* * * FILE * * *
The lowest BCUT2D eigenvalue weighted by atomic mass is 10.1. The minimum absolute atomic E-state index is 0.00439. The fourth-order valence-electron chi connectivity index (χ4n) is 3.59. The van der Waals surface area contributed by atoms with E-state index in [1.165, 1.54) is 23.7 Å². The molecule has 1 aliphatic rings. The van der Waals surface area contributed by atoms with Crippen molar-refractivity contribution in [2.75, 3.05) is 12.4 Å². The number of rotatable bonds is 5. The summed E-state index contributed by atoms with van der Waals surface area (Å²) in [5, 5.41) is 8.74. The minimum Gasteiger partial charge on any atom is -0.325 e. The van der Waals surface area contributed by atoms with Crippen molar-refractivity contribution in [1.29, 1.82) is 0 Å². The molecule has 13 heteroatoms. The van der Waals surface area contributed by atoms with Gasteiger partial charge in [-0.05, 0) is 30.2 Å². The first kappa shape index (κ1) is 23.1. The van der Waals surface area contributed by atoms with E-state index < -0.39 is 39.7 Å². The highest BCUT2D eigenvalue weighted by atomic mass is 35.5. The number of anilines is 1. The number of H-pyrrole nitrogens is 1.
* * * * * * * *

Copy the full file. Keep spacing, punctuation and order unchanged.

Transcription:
The lowest BCUT2D eigenvalue weighted by atomic mass is 10.1. The minimum absolute atomic E-state index is 0.00439. The fourth-order valence-electron chi connectivity index (χ4n) is 3.59. The van der Waals surface area contributed by atoms with E-state index in [1.165, 1.54) is 23.7 Å². The molecule has 1 aliphatic rings. The van der Waals surface area contributed by atoms with Crippen molar-refractivity contribution in [2.75, 3.05) is 12.4 Å². The number of rotatable bonds is 5. The summed E-state index contributed by atoms with van der Waals surface area (Å²) in [5, 5.41) is 8.74. The minimum Gasteiger partial charge on any atom is -0.325 e. The van der Waals surface area contributed by atoms with Crippen molar-refractivity contribution in [1.29, 1.82) is 0 Å². The molecule has 13 heteroatoms. The van der Waals surface area contributed by atoms with Gasteiger partial charge in [-0.05, 0) is 30.2 Å². The first kappa shape index (κ1) is 23.1. The van der Waals surface area contributed by atoms with E-state index < -0.39 is 39.7 Å². The highest BCUT2D eigenvalue weighted by atomic mass is 35.5. The number of anilines is 1. The number of H-pyrrole nitrogens is 1.